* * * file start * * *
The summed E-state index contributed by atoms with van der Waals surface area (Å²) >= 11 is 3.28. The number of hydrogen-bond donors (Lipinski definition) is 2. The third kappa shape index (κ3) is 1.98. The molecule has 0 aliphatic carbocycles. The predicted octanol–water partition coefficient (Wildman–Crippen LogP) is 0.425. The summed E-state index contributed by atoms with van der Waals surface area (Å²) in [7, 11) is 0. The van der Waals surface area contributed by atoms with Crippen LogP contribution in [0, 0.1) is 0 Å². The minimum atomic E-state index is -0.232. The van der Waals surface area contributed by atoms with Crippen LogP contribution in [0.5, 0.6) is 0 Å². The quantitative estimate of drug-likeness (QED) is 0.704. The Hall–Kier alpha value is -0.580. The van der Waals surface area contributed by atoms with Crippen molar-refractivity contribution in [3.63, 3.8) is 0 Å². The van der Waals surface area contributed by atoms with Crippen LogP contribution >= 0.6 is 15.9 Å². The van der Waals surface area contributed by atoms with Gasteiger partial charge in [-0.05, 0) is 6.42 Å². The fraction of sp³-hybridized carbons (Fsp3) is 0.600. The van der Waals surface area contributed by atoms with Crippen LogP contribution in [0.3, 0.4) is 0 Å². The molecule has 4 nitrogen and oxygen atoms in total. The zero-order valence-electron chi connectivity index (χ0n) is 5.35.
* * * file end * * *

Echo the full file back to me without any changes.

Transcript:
The summed E-state index contributed by atoms with van der Waals surface area (Å²) >= 11 is 3.28. The number of hydrogen-bond donors (Lipinski definition) is 2. The third kappa shape index (κ3) is 1.98. The molecule has 0 aliphatic carbocycles. The predicted octanol–water partition coefficient (Wildman–Crippen LogP) is 0.425. The summed E-state index contributed by atoms with van der Waals surface area (Å²) in [7, 11) is 0. The van der Waals surface area contributed by atoms with Crippen LogP contribution in [0, 0.1) is 0 Å². The minimum atomic E-state index is -0.232. The van der Waals surface area contributed by atoms with Crippen LogP contribution in [0.5, 0.6) is 0 Å². The quantitative estimate of drug-likeness (QED) is 0.704. The Hall–Kier alpha value is -0.580. The van der Waals surface area contributed by atoms with Crippen molar-refractivity contribution in [3.63, 3.8) is 0 Å². The van der Waals surface area contributed by atoms with Crippen LogP contribution >= 0.6 is 15.9 Å². The van der Waals surface area contributed by atoms with Gasteiger partial charge in [-0.05, 0) is 6.42 Å². The fraction of sp³-hybridized carbons (Fsp3) is 0.600. The van der Waals surface area contributed by atoms with Crippen LogP contribution in [0.3, 0.4) is 0 Å². The molecule has 4 nitrogen and oxygen atoms in total. The zero-order valence-electron chi connectivity index (χ0n) is 5.35.